``````import tensorflow as tf
from sklearn.model_selection import train_test_split
from sklearn.preprocessing import StandardScaler
import pandas as pd
import numpy as np
import time``````
2. For each column, fill in the missing values within that column, using the median value of that column.

(Note: This works in this situation, because all of our columns contain numerical data. In the future, if you want to fill in missing values in a column that contains an `object` data type, we need to use a different procedure.)

(Another note: We are filling in missing values because a machine learning model can be confused by missing values. Some machine learning models depend on every item, to make a decision.)

### Question 3 (2 points)

Now let’s look into how to prepare our features and labels for the machine learning model. You may use the following example code.

``````# Splitting features and labels
features = myDF.drop('ArrDelay', axis=1)
labels = myDF['ArrDelay']``````
1. What is the difference between features and labels?

2. Considering the following example code, why do we need to have our data split into training and testing sets?

``````# Split
X_train, X_test, y_train, y_test = train_test_split(features, labels, test_size=0.2, random_state=42)``````
 In machine learning, `features` are the information used to make predictions, and `labels` are the outcomes for predictions. For instance, if we predict whether it will rain, the features might be wind speed, pressure, humidity, etc., and label would be rain or no rain. In the example code at the start of question 3, we are setting things up in this way: The features include all variables except the `ArrDelay`, and the only label is the variable `ArrDelay`.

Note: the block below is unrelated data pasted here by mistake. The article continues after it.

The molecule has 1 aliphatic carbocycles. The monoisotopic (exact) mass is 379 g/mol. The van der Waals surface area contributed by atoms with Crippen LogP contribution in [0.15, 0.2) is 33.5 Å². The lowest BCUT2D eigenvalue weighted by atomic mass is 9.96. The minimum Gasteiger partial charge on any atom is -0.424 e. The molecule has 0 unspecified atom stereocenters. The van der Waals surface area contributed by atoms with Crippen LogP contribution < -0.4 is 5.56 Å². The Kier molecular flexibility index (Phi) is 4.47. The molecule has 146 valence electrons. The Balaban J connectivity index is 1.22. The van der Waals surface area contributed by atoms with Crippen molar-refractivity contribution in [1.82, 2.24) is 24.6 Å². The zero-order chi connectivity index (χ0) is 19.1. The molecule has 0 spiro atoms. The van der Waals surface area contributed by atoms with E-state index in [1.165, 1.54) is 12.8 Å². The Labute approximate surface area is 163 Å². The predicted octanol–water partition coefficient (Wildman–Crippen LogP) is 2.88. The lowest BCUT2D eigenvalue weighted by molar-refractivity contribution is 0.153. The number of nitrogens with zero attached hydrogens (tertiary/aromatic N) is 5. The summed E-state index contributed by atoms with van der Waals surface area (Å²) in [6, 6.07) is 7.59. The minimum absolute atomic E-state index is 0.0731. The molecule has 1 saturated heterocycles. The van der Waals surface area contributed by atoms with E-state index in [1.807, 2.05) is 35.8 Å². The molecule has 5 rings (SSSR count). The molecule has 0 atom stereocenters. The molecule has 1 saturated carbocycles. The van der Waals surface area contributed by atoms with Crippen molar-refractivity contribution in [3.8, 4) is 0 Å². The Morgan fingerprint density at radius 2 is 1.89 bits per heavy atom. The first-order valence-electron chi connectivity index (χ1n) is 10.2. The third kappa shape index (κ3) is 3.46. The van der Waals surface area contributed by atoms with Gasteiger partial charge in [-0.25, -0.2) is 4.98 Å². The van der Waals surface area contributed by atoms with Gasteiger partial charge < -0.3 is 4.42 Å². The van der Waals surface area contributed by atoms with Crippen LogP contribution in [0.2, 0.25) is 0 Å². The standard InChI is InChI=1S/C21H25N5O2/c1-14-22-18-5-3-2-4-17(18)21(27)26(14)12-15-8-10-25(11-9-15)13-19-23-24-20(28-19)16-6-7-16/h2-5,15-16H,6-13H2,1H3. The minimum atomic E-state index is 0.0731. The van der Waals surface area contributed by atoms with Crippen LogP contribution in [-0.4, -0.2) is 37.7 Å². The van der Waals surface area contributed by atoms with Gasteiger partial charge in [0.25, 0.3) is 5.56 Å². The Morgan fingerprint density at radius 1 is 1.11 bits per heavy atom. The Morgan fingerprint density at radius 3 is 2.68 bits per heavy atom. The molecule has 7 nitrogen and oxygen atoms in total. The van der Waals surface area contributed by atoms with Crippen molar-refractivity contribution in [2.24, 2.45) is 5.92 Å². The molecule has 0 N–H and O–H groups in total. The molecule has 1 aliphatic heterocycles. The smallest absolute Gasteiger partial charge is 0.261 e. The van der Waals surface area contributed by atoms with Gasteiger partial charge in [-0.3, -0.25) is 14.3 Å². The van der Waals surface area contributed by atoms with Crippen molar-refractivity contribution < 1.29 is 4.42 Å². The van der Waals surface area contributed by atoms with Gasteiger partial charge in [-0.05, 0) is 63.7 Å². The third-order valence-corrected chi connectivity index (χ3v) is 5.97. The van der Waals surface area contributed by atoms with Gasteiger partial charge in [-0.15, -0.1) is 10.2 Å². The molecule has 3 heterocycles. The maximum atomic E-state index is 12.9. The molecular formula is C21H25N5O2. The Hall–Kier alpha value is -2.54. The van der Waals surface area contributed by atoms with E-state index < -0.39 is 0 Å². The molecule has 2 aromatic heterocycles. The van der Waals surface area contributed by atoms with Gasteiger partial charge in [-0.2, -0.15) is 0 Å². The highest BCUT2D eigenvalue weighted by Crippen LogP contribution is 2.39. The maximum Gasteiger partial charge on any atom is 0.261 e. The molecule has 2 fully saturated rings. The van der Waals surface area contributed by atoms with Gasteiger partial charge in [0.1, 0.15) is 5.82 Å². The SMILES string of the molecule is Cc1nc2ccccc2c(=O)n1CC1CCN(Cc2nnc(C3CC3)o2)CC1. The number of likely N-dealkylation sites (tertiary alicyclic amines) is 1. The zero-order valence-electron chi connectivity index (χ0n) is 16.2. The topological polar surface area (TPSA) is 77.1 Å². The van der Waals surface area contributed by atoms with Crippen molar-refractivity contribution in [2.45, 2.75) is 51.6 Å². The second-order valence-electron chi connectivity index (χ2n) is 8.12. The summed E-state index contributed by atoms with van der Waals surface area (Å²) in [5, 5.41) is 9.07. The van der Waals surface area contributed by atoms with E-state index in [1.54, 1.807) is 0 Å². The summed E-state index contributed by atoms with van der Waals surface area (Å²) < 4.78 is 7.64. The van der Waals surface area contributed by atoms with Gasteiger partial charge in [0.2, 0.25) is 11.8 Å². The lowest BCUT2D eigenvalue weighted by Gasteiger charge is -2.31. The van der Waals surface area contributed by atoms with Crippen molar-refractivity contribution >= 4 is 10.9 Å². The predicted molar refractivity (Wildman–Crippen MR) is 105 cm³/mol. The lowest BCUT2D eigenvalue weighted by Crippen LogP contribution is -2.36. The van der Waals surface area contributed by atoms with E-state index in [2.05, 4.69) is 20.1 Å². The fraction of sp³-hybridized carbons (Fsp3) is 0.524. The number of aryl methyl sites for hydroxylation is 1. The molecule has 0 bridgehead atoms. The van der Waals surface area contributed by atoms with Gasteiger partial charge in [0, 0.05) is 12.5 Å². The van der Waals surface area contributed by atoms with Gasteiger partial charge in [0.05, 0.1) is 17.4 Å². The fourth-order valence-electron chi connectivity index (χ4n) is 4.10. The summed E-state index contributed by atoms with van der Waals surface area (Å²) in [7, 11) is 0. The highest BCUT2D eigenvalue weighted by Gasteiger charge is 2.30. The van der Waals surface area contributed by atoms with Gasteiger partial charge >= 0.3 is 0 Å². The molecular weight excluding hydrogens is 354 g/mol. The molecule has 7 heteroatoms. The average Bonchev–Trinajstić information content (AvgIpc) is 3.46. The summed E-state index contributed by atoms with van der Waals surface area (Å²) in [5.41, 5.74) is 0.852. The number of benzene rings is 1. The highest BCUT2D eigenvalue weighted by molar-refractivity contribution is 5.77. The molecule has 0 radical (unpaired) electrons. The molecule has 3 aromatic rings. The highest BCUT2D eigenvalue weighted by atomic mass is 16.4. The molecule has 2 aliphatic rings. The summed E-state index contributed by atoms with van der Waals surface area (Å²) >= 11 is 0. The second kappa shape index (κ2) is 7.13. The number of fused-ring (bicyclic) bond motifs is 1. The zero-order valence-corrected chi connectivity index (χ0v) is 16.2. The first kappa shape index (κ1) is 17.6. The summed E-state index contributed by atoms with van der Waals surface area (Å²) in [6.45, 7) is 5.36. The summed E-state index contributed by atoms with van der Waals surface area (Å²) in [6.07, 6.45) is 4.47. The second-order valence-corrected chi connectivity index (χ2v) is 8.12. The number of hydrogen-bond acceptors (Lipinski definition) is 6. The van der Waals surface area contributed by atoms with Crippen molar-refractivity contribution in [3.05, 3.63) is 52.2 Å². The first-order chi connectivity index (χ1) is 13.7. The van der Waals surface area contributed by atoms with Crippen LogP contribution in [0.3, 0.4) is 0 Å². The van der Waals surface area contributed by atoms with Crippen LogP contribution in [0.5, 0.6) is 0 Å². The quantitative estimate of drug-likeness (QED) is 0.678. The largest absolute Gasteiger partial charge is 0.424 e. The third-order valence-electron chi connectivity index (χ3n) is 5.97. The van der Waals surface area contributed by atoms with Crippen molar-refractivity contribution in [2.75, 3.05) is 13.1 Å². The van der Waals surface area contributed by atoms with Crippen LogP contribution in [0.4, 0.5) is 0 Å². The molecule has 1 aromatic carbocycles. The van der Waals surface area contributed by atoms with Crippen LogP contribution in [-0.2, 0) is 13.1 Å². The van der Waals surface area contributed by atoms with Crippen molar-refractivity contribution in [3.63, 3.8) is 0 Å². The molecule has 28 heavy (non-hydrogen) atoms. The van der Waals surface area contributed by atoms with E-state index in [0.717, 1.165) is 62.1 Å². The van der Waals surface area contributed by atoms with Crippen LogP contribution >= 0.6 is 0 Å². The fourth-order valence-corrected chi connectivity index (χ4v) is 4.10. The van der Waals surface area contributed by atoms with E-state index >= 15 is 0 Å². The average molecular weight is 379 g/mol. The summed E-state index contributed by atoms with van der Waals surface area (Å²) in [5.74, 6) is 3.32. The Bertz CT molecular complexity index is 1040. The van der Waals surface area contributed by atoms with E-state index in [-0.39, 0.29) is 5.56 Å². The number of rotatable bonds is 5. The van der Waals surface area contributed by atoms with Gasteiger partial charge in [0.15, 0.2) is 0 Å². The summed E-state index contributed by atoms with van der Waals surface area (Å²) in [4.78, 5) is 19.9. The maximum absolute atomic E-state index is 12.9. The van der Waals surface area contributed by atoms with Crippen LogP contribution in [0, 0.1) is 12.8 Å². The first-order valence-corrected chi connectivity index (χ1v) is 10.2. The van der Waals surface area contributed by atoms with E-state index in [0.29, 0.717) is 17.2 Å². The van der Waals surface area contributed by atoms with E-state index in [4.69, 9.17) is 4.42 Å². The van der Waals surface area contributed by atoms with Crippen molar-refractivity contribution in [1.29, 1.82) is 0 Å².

You may need to understand what are training and testing sets. The training set is used to train the model. The testing set will validate the model’s predictive power. When we use `test_size=0.2`, we are specifying that 80% of the data will be used as training data, and 20% of the data will be used to test the model’s performance. When we use `random_state=42` we are ensuring that the random number generator’s sequence of numbers is reproducible across multiple runs of the code. Thus, we ensure that we get the same split of data into training and testing sets. This is basically seeding a random number generator, so that (by using the same seed each time) we get the same split each time. The value 42 is often used by convention; in other words, many people just use the value 42 to seed the random number generator.